Often when I look for research news from local schools, I come away depressed. So it’s nice to read some news that’s unequivocally good–namely, that way fewer people are having strokes, and even those who do are much less likely to die from them, according to recent research out of Johns Hopkins.
Over the past 20 years, first-time strokes declined by a whopping 24 percent. And among those who do have one, the post-stroke death rate declined by 20 percent. That’s pretty amazing news. Researchers credited declining smoking rates and better cholesterol-controlling medications for the good news.
Hopkins officials dampened the glad tidings a bit, noting that most of the decline in stroke risk was in people over age 65, while the drop in stroke-related deaths was in people below 65. In other words, plenty of people are still at risk. Not to mention that “stroke is still the No. 4 cause of death in the United States,” as study co-author/Hopkins epidemiologist Josef Coresh points out. “This research points out the areas that need improvement. It also reminds us that there are many forces threatening to push stroke rates back up and if we don’t address them head-on, our gains may be lost.”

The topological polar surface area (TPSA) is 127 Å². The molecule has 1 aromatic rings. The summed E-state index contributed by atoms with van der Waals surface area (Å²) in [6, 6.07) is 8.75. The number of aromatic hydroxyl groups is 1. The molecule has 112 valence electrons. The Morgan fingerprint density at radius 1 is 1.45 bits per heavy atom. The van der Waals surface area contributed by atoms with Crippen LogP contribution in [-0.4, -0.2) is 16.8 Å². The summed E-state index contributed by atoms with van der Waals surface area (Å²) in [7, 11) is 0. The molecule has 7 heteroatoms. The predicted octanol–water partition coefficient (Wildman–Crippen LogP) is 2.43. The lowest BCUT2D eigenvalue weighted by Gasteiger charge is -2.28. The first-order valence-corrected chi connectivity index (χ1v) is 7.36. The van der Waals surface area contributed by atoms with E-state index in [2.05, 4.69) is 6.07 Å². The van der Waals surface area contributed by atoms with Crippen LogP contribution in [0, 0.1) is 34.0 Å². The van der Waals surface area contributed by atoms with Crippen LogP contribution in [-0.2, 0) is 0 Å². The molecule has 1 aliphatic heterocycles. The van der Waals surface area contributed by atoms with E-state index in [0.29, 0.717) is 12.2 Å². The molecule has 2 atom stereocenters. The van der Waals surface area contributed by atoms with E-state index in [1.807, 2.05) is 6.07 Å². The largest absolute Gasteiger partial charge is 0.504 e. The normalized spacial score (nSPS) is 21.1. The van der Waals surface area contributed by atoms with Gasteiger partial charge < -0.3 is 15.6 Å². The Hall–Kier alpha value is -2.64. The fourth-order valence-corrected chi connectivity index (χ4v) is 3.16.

And of course other rising health problems, such as diabetes, hypertension, and obesity, can contribute to stroke risk. That means we may well see these positive effects reversed in the near future. But for now at least, let’s pat ourselves on the back.